There are several Focusrite audio interfaces, many of which are popular with producers. On a tight budget (or for beginners), the best option is the Focusrite Scarlett 2i2 Third Gen, which is suitable for solo or duo recording.
Third Generation Scarlett 2i2 Features:
- A cheap price of around $200 on Amazon
- Two high-headroom combo inputs (doubles as line/instrument inputs with built-in mic preamps)
- One headphone output and two 1/4″ TRS monitor line outputs
- USB 2.0 Type-C connectivity
- 24-bit 192 kHz converters
The 2i2 also comes with free lite versions of Ableton 11, ProTools and Focusrite’s plug-in suite, meaning you can get to work right away.
If you need more inputs/outputs, the Focusrite Scarlett range goes all the way up to the scarlet 18i20 with 18 inputs and 20 outputs.
Audient ID4 Mark II is an affordable, high-quality audio interface with the perfect functionality for your home studio. Replacing the discontinued original model, the ID4 MkII brings several new features to the board, including faster USB 3.0 speeds and updated cosmetics.
- Budget price at $199
- Two inputs with world-class preamps
- Two studio-grade headphone outputs
- USB-C 3.0 connection
- Compatibility with Mac, iOS and Windows
- Free ARC software bundle including virtual instruments and FX plug-ins
The ID4 MkII is another great option for small-scale home recording. A good alternative at a similar price to the ID4 MkII is the Hearing EVO 4. Compared to the ID4’s single mic preamp, the EVO 4 has two mic inputs with preamps, one of which also serves as an instrument input .
SSL2+ is a robust interface that features all the specifications needed for small-scale music production. Some of the SSL2+ features include:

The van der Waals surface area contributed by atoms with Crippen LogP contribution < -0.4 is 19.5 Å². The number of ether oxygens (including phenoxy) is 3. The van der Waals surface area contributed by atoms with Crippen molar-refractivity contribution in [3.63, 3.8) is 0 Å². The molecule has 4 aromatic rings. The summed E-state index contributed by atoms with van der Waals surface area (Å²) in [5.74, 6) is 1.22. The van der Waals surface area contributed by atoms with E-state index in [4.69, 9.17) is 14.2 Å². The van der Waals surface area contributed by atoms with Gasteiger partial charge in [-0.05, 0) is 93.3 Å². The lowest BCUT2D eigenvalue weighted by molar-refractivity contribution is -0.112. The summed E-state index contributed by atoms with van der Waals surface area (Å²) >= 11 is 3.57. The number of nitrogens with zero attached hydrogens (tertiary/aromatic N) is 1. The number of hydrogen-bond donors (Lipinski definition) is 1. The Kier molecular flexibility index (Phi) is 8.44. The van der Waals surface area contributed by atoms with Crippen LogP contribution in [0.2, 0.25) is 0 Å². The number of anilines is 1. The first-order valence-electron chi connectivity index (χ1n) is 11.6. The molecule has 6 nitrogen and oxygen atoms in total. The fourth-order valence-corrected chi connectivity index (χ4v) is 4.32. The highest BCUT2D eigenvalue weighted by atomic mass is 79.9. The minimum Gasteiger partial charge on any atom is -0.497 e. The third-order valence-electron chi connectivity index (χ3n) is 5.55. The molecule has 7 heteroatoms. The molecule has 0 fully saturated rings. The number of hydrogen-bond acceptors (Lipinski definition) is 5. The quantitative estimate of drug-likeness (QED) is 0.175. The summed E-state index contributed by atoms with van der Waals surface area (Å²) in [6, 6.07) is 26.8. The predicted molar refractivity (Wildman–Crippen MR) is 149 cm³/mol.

- Affordable mid-range price at $349.99
- Two XLR-1/4″ combo inputs with state-of-the-art preamps
- USB 2.0 Type-C connectivity
- A built-in MIDI interface that allows you to connect external MIDI equipment (such as keyboards)
- Two monitor outputs and two high-current headphone outputs with independent controls
- Four rear panel RCA outputs (two mirrored and two independent monitor outputs)
- Legacy 4K knob for adding high frequency boost and distortion, inspired by 4000 series consoles
- Includes Ableton Live Lite 11, Vocalstrip 2, Drumstrip and 6 months free use of native SSL plugins.
The Apollo Twin MkII Duo is a professional-grade audio interface that’s essentially a simplified version of Universal Audio’s flagship Apollo 16.
Apollo Twin MkII Duo Features:
- Pro price at $1,299
- 2-in/6-out configuration with two combo inputs, two monitor outputs, two line outputs, stereo S/PDIF output and headphone output
- 24-bit/192kHz audio quality
- Thunderbolt 3 connectivity
- Supports all major digital audio workstations (DAWs) including Studio One, Ableton Live, Pro Tools, Logic Pro X, and more.
- DSP functionality with Unison preamps and a stack of plug-ins including compressors and effects like distortion and reverb
The AXR4 is a professional-grade interface available with Thunderbolt 2 (AXR4T) or USB 3.0 (AXR4U) connectivity. The AXR4 is aimed at professional sound producers and sound engineers. Some of its features include:
- Professional price around $2,799
- Rack-mountable design for studio use
- 28-in/24-out configuration with four combo inputs and two headphone outputs on the front panel and eight TRS and two ADAT x S/PDIF inputs/outputs on the rear panel
- MIDI in/out
- DSP powered (meaning it has its own digital signal processor instead of running off your computer’s processor)
- Two Thunderbolt 2 ports allow daisy chaining of up to three interfaces
- 32-bit/384kHz sound quality
- Extremely low latency
Play that funky music
Whether you’re new to sound production and want an affordable audio interface, or you’re a professional sound engineer who needs a professional-grade device, there’s something for you.
Is your favorite audio interface in the list? Let us know in the comments below.